We all fear marrying the wrong person...Partly, it’s because we have many latent problems that emerge when we try to get close to others (we seem normal only to those who don’t know us very well. In a wiser, more self-aware society, a standard question on any early dinner date would be: “And how are you crazy?”)....The problem is that before marriage, we rarely delve into our complexities. ...Our partners are no more self-aware although we make a stab at trying to understand them....we seek a (false) sense that we’ve done our homework. We haven’t.....What matters in the marriage of feeling--romantic love--is that two people are drawn to each other by an overwhelming instinct and know in their hearts that it is right.....we believe ourselves to be seeking happiness in marriage, it isn’t that simple. What we really seek is familiarity — which may well complicate any plans we might have had for happiness. ...as grown-ups find ourselves rejecting certain candidates for marriage not because they are wrong but because they are too right — too balanced, mature, understanding and reliable — given that in our hearts, such rightness feels foreign. We marry the wrong people because we don’t associate being loved with feeling happy....We make mistakes, too, because we are so lonely. No one can be in an optimal frame of mind to choose a partner when remaining single feels unbearable.....Finally, we marry to make a nice feeling permanent. We imagine that marriage will help us to bottle the joy we felt when the thought of proposing first came to us....We marry to make joyful sensations permanent but fail to see that there is no solid connection between these feelings and the institution of marriage....The good news is that it doesn’t matter if we find we have married the wrong person. We mustn’t abandon him or her, only the founding "romantic love" idea upon which the Western understanding of marriage has been based the last 250 years: that a perfect being exists who can meet all our needs and satisfy our every yearning....swap the Romantic Love view for a tragic (and at points comedic) awareness that every human will frustrate, anger, annoy, madden and disappoint us — and we will (without any malice) do the same to them. There can be no end to our sense of emptiness and incompleteness. But none of this is unusual or grounds for divorce. Choosing whom to commit ourselves to is merely a case of identifying which particular variety of suffering we're willing to sign up for.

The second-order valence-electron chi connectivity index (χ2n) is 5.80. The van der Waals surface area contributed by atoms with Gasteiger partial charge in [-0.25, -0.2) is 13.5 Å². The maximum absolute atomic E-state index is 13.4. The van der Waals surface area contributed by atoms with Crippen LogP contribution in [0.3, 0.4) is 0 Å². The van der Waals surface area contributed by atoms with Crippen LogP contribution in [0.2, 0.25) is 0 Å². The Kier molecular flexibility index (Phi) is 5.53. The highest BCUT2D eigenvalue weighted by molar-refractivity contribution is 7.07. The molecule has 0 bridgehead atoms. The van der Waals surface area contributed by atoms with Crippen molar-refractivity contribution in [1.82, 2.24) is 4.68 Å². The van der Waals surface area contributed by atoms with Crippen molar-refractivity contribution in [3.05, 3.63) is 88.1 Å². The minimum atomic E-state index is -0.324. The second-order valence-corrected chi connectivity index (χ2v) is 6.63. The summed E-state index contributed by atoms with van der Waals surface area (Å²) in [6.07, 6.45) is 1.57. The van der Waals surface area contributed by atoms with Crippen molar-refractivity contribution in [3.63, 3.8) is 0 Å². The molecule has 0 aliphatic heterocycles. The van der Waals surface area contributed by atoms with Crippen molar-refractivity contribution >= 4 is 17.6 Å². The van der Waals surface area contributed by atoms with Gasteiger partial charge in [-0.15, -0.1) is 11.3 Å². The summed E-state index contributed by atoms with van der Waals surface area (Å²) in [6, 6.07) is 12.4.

This philosophy of pessimism--thinking tragically--offers a solution to a lot of distress and agitation around marriage. It might sound odd, but pessimism relieves the excessive imaginative pressure that our romantic culture places upon marriage. The failure of one particular partner to save us from our grief and melancholy is not an argument against that person and no sign that a union deserves to fail or be upgraded.